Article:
Saturday, 25 May 2013

Reading and reviewing

Friends who blog usually note 'what they've been reading' this month at month end. Which is a nicer idea than the chaos of a financial month end. I was always put off by reading diaries, ever since the school insisted that I couldn't possibly have read that much in a week. (I could and did). Now, though, I'm buying and borrowing as many books as ever, not that I mention what I couldn't finish, hated or just 'passed the time'.

I love reading through what other readers are reading - a combination of natural curiosity and wonder if I've missed a book I'd love. I find it harder to trust mainstream print reviews as there are too many friends reviewing friends or academics looking for goodwill, but bloggers are happier to critique a free book. Some bloggers do wonderful reviews and I'm pleased to see them and consider. I also find the mixture of vintage and modern offerings that bloggers tend to offer to be far more interesting than the offerings of many broadsheets. I mentioned Waitrose's weekly newsletter a while ago - it's good to see vintage and modern represented in their reviews area together with recipes and ideas for local entertainment each weekend. Books need time and often word-of-mouth to gain a readership and that's what so many books don't receive. Your average high-street bookshop has very limited shelf space and is under tremendous pressure to move stock, so you have to remember to buy what looked interesting now and hope you can balance your finances until payday.

So, rather than use a Goodreads or a LibraryThing model, perhaps publishers could improve their websites and print on demand offerings. Yes, I realise publishers are now huge corporations, but they could show readers their imprints and suggest future novels to read within that imprint. If there are links to sample chapters, then that's even better. I blog, admittedly quietly, to maintain interest in my books and remind people that I'm still here. I can only publish so many each year, so Twitter and the blog have to work to gain attention.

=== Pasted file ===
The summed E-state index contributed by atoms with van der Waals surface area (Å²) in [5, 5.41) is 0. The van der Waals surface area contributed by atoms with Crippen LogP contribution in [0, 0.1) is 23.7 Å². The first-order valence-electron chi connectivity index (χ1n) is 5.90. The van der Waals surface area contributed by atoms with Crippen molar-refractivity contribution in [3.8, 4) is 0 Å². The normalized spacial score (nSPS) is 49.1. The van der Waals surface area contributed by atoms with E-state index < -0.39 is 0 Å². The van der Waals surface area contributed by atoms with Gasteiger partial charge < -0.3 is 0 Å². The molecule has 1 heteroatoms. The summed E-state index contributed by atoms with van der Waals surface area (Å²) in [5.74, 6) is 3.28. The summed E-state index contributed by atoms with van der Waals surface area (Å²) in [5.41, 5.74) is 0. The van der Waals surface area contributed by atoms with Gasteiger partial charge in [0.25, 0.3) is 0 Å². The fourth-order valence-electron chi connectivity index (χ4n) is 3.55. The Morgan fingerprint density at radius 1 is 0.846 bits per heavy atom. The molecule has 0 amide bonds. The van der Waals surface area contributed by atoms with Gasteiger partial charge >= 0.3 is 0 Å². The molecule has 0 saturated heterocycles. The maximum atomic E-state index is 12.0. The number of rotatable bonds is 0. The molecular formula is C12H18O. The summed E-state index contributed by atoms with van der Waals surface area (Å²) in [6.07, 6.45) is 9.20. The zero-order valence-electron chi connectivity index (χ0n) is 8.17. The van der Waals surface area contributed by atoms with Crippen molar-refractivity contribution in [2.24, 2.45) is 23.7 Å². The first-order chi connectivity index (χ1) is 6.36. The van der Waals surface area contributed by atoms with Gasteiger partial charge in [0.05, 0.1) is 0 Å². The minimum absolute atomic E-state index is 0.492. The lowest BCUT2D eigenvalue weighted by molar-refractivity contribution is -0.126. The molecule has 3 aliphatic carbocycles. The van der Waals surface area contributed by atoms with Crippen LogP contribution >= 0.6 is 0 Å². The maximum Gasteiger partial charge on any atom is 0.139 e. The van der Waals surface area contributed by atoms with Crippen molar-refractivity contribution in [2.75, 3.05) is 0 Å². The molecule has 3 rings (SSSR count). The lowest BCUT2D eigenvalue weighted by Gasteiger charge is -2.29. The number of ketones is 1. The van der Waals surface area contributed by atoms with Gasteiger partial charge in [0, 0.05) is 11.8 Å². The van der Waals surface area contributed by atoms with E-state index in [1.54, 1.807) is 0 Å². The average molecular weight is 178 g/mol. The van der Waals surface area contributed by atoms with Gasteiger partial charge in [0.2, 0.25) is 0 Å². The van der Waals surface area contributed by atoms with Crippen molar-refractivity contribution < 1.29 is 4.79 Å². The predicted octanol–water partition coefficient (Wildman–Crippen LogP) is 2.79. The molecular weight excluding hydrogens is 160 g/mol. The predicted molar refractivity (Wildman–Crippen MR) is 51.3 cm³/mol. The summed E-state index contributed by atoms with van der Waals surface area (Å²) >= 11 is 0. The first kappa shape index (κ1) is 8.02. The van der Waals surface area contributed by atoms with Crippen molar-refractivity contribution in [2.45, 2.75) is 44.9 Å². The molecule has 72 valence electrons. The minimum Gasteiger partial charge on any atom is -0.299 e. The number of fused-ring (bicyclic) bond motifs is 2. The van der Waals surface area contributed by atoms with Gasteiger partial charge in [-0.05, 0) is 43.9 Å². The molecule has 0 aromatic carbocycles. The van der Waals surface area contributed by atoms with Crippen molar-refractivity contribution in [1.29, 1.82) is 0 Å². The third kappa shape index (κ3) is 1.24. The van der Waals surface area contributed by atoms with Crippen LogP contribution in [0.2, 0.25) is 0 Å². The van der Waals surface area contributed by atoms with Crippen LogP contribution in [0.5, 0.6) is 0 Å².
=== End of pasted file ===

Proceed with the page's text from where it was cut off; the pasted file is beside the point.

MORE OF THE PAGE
Sunday, 19 May 2013

Good Housekeeping Children's Cook Book - Happy World Baking Day

I've been drafting this post for a while and not been able to upload the photographs because of a mysterious technical glitch that just stalled at 90% of uploading each one. I thought I'd have another go to celebrate World Baking Day today. I may even try some baking of my own later, though I'd be quite happy if I could manage light and fluffy scones. Do the simple things first - the ones people enjoy eating. Which is why I've perfected banana bread that people are coming back for a second slice before it's even cooled down.

One occasional advantage of republishing vintage books is that you're given other vintage books as people think you'll appreciate them. I normally do and find them an interesting read. While I wait for the strawberries to grow, though I don't have enough of a gardenful to consider opening my own tearoom, I'll think of trainee cooks like Candy Nevill. She was lucky enough to create her own recipe notebook because she had cookery lessons at school. For those who didn't, the Good Housekeeping Institute could help then and still does today. This Good Housekeeping guide dates from the late 1950s, so around the time in which Candy would have been learning to cook. It's a clashing mixture of black and white and saturated technicolour photography. It would have been the perfect present for the young cook as it covers everything he or she would need to learn. I've omitted the cover picture as it's a frankly scary shade of orange with small boy gnawing on a toffee apple, one neat girl in an apron dipping an apple in the hot toffee and a taller boy looking over their shoulders while doing the drying-up. It's useful in that it's not simply a book of sweets and biscuits - you're taught how to make simple suppers, breakfast and the sort of recipes you might manage if your mother (it's only mother) is unwell.